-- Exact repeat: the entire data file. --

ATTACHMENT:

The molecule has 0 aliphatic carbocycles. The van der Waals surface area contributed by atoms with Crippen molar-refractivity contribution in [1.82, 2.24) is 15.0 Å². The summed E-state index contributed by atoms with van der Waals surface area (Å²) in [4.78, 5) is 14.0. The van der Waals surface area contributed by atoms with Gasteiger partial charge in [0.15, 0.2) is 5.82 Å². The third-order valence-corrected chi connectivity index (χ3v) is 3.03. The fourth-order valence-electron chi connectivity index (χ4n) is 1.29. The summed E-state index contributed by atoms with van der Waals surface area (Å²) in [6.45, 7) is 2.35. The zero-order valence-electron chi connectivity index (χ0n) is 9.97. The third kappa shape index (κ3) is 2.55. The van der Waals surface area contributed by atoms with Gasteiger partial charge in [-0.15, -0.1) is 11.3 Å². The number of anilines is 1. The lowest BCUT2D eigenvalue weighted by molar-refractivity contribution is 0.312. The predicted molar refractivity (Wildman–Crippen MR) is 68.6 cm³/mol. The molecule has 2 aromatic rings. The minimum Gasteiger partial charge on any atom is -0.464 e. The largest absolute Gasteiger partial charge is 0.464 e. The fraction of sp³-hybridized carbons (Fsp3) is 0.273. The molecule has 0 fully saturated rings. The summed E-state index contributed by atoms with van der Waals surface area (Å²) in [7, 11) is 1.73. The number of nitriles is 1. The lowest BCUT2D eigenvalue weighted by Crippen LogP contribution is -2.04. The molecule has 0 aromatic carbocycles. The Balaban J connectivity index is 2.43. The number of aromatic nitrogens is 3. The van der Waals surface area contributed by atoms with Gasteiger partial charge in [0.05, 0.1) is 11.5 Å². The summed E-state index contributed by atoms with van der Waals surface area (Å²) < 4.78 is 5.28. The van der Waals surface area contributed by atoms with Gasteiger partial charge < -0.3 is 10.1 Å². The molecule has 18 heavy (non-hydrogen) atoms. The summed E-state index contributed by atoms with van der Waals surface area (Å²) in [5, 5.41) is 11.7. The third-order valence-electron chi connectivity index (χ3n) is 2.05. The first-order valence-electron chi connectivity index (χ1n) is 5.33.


The molecule has 0 aliphatic carbocycles. The van der Waals surface area contributed by atoms with Crippen molar-refractivity contribution in [1.82, 2.24) is 15.0 Å². The summed E-state index contributed by atoms with van der Waals surface area (Å²) in [4.78, 5) is 14.0. The van der Waals surface area contributed by atoms with Gasteiger partial charge in [0.15, 0.2) is 5.82 Å². The third-order valence-corrected chi connectivity index (χ3v) is 3.03. The fourth-order valence-electron chi connectivity index (χ4n) is 1.29. The summed E-state index contributed by atoms with van der Waals surface area (Å²) in [6.45, 7) is 2.35. The zero-order valence-electron chi connectivity index (χ0n) is 9.97. The third kappa shape index (κ3) is 2.55. The van der Waals surface area contributed by atoms with Gasteiger partial charge in [-0.15, -0.1) is 11.3 Å². The number of anilines is 1. The lowest BCUT2D eigenvalue weighted by molar-refractivity contribution is 0.312. The predicted molar refractivity (Wildman–Crippen MR) is 68.6 cm³/mol. The molecule has 2 aromatic rings. The minimum Gasteiger partial charge on any atom is -0.464 e. The largest absolute Gasteiger partial charge is 0.464 e. The fraction of sp³-hybridized carbons (Fsp3) is 0.273. The molecule has 0 fully saturated rings. The summed E-state index contributed by atoms with van der Waals surface area (Å²) in [7, 11) is 1.73. The number of nitriles is 1. The lowest BCUT2D eigenvalue weighted by Crippen LogP contribution is -2.04. The molecule has 0 aromatic carbocycles. The Balaban J connectivity index is 2.43. The number of aromatic nitrogens is 3. The van der Waals surface area contributed by atoms with Gasteiger partial charge in [0.05, 0.1) is 11.5 Å². The summed E-state index contributed by atoms with van der Waals surface area (Å²) < 4.78 is 5.28. The van der Waals surface area contributed by atoms with Gasteiger partial charge < -0.3 is 10.1 Å². The molecule has 18 heavy (non-hydrogen) atoms. The summed E-state index contributed by atoms with van der Waals surface area (Å²) in [5, 5.41) is 11.7. The third-order valence-electron chi connectivity index (χ3n) is 2.05. The first-order valence-electron chi connectivity index (χ1n) is 5.33.